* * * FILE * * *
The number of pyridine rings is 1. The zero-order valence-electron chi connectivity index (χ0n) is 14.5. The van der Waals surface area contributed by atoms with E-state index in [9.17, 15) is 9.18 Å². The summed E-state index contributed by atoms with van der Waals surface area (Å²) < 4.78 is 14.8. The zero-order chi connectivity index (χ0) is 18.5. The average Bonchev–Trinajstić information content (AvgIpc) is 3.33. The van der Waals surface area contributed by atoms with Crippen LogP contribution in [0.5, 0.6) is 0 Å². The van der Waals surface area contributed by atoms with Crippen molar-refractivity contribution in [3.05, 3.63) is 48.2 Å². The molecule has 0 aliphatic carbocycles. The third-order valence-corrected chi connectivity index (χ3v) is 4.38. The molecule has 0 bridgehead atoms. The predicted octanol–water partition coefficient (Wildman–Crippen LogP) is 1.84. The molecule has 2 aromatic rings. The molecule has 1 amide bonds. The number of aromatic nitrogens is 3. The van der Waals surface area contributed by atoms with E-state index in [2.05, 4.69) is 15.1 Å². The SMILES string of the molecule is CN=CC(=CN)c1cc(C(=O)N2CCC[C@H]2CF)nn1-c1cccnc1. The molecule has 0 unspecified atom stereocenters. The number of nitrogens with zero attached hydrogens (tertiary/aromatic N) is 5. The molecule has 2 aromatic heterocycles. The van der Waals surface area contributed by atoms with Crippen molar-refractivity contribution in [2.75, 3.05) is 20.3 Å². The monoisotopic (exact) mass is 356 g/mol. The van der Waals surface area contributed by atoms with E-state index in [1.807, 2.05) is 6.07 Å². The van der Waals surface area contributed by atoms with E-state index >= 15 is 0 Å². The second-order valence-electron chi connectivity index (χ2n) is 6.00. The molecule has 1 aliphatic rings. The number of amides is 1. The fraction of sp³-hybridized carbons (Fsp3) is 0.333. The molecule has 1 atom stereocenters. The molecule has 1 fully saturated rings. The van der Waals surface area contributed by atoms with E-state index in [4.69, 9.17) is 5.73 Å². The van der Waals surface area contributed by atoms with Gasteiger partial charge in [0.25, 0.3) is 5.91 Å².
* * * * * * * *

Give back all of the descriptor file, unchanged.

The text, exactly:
The number of pyridine rings is 1. The zero-order valence-electron chi connectivity index (χ0n) is 14.5. The van der Waals surface area contributed by atoms with E-state index in [9.17, 15) is 9.18 Å². The summed E-state index contributed by atoms with van der Waals surface area (Å²) < 4.78 is 14.8. The zero-order chi connectivity index (χ0) is 18.5. The average Bonchev–Trinajstić information content (AvgIpc) is 3.33. The van der Waals surface area contributed by atoms with Crippen LogP contribution in [0.5, 0.6) is 0 Å². The van der Waals surface area contributed by atoms with Crippen molar-refractivity contribution in [3.05, 3.63) is 48.2 Å². The molecule has 0 aliphatic carbocycles. The third-order valence-corrected chi connectivity index (χ3v) is 4.38. The molecule has 0 bridgehead atoms. The predicted octanol–water partition coefficient (Wildman–Crippen LogP) is 1.84. The molecule has 2 aromatic rings. The molecule has 1 amide bonds. The number of aromatic nitrogens is 3. The van der Waals surface area contributed by atoms with E-state index in [2.05, 4.69) is 15.1 Å². The SMILES string of the molecule is CN=CC(=CN)c1cc(C(=O)N2CCC[C@H]2CF)nn1-c1cccnc1. The molecule has 0 unspecified atom stereocenters. The number of nitrogens with zero attached hydrogens (tertiary/aromatic N) is 5. The molecule has 2 aromatic heterocycles. The van der Waals surface area contributed by atoms with Crippen molar-refractivity contribution in [2.75, 3.05) is 20.3 Å². The monoisotopic (exact) mass is 356 g/mol. The van der Waals surface area contributed by atoms with E-state index in [1.807, 2.05) is 6.07 Å². The van der Waals surface area contributed by atoms with E-state index >= 15 is 0 Å². The second-order valence-electron chi connectivity index (χ2n) is 6.00. The molecule has 1 aliphatic rings. The number of amides is 1. The fraction of sp³-hybridized carbons (Fsp3) is 0.333. The molecule has 1 atom stereocenters. The molecule has 1 fully saturated rings. The van der Waals surface area contributed by atoms with E-state index in [4.69, 9.17) is 5.73 Å². The van der Waals surface area contributed by atoms with Gasteiger partial charge in [0.25, 0.3) is 5.91 Å².